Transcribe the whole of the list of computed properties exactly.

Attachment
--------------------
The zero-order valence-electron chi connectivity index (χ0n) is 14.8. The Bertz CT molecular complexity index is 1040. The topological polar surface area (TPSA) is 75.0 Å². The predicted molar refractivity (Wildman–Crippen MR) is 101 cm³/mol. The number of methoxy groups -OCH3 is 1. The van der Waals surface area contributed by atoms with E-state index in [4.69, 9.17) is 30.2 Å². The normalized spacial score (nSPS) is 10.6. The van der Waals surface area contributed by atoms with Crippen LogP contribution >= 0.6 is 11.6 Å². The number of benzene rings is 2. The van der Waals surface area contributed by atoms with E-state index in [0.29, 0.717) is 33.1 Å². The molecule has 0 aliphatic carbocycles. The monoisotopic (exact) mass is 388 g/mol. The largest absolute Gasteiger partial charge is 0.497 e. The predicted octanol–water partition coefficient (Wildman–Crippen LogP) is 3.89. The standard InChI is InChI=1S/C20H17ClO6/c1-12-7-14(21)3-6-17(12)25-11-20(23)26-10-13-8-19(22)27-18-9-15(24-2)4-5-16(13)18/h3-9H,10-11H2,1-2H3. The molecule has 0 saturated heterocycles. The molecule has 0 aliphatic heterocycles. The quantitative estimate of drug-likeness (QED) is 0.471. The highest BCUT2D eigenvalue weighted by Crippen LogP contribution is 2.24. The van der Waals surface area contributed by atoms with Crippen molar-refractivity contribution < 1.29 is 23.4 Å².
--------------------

The zero-order valence-electron chi connectivity index (χ0n) is 14.8. The Bertz CT molecular complexity index is 1040. The topological polar surface area (TPSA) is 75.0 Å². The predicted molar refractivity (Wildman–Crippen MR) is 101 cm³/mol. The number of methoxy groups -OCH3 is 1. The van der Waals surface area contributed by atoms with E-state index in [4.69, 9.17) is 30.2 Å². The normalized spacial score (nSPS) is 10.6. The van der Waals surface area contributed by atoms with Crippen LogP contribution >= 0.6 is 11.6 Å². The number of benzene rings is 2. The van der Waals surface area contributed by atoms with E-state index in [0.29, 0.717) is 33.1 Å². The molecule has 0 aliphatic carbocycles. The monoisotopic (exact) mass is 388 g/mol. The largest absolute Gasteiger partial charge is 0.497 e. The predicted octanol–water partition coefficient (Wildman–Crippen LogP) is 3.89. The standard InChI is InChI=1S/C20H17ClO6/c1-12-7-14(21)3-6-17(12)25-11-20(23)26-10-13-8-19(22)27-18-9-15(24-2)4-5-16(13)18/h3-9H,10-11H2,1-2H3. The molecule has 0 saturated heterocycles. The molecule has 0 aliphatic heterocycles. The quantitative estimate of drug-likeness (QED) is 0.471. The highest BCUT2D eigenvalue weighted by Crippen LogP contribution is 2.24. The van der Waals surface area contributed by atoms with Crippen molar-refractivity contribution < 1.29 is 23.4 Å².